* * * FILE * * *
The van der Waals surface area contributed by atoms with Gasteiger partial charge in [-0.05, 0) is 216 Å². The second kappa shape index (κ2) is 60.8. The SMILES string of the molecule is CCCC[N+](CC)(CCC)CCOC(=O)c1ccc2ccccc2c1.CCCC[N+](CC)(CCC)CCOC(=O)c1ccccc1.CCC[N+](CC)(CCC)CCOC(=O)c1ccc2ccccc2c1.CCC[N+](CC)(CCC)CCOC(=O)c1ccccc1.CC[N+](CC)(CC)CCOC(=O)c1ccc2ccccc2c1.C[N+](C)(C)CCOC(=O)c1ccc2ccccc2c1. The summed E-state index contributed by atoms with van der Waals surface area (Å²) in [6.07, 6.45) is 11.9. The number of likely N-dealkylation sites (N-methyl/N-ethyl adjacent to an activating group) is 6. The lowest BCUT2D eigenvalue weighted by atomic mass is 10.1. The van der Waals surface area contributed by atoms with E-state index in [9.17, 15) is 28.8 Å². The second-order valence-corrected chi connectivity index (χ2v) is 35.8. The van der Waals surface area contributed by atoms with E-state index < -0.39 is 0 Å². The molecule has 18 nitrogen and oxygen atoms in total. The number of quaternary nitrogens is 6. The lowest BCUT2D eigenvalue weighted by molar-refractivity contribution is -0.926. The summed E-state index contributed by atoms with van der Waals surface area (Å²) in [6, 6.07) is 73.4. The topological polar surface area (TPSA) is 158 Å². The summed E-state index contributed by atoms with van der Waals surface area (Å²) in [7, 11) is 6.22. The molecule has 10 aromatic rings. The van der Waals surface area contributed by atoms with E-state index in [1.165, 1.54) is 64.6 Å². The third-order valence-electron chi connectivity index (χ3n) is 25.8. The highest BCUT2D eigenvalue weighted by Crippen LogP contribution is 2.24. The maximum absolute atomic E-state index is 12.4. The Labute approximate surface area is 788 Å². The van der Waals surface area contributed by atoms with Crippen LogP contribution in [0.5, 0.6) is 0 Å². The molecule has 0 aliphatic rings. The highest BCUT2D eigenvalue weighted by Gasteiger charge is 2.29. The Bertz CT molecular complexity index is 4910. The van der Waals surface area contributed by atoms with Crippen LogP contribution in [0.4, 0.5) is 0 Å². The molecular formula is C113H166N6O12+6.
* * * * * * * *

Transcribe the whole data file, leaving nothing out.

The van der Waals surface area contributed by atoms with Gasteiger partial charge in [-0.05, 0) is 216 Å². The second kappa shape index (κ2) is 60.8. The SMILES string of the molecule is CCCC[N+](CC)(CCC)CCOC(=O)c1ccc2ccccc2c1.CCCC[N+](CC)(CCC)CCOC(=O)c1ccccc1.CCC[N+](CC)(CCC)CCOC(=O)c1ccc2ccccc2c1.CCC[N+](CC)(CCC)CCOC(=O)c1ccccc1.CC[N+](CC)(CC)CCOC(=O)c1ccc2ccccc2c1.C[N+](C)(C)CCOC(=O)c1ccc2ccccc2c1. The summed E-state index contributed by atoms with van der Waals surface area (Å²) in [6.07, 6.45) is 11.9. The number of likely N-dealkylation sites (N-methyl/N-ethyl adjacent to an activating group) is 6. The lowest BCUT2D eigenvalue weighted by atomic mass is 10.1. The van der Waals surface area contributed by atoms with E-state index in [9.17, 15) is 28.8 Å². The second-order valence-corrected chi connectivity index (χ2v) is 35.8. The van der Waals surface area contributed by atoms with E-state index < -0.39 is 0 Å². The molecule has 18 nitrogen and oxygen atoms in total. The number of quaternary nitrogens is 6. The lowest BCUT2D eigenvalue weighted by molar-refractivity contribution is -0.926. The summed E-state index contributed by atoms with van der Waals surface area (Å²) in [6, 6.07) is 73.4. The topological polar surface area (TPSA) is 158 Å². The summed E-state index contributed by atoms with van der Waals surface area (Å²) in [7, 11) is 6.22. The molecule has 10 aromatic rings. The van der Waals surface area contributed by atoms with E-state index in [1.165, 1.54) is 64.6 Å². The third-order valence-electron chi connectivity index (χ3n) is 25.8. The highest BCUT2D eigenvalue weighted by Crippen LogP contribution is 2.24. The maximum absolute atomic E-state index is 12.4. The Labute approximate surface area is 788 Å². The van der Waals surface area contributed by atoms with Crippen LogP contribution in [0.5, 0.6) is 0 Å². The molecule has 0 aliphatic rings. The highest BCUT2D eigenvalue weighted by Gasteiger charge is 2.29. The Bertz CT molecular complexity index is 4910. The van der Waals surface area contributed by atoms with Crippen LogP contribution in [0.4, 0.5) is 0 Å². The molecular formula is C113H166N6O12+6.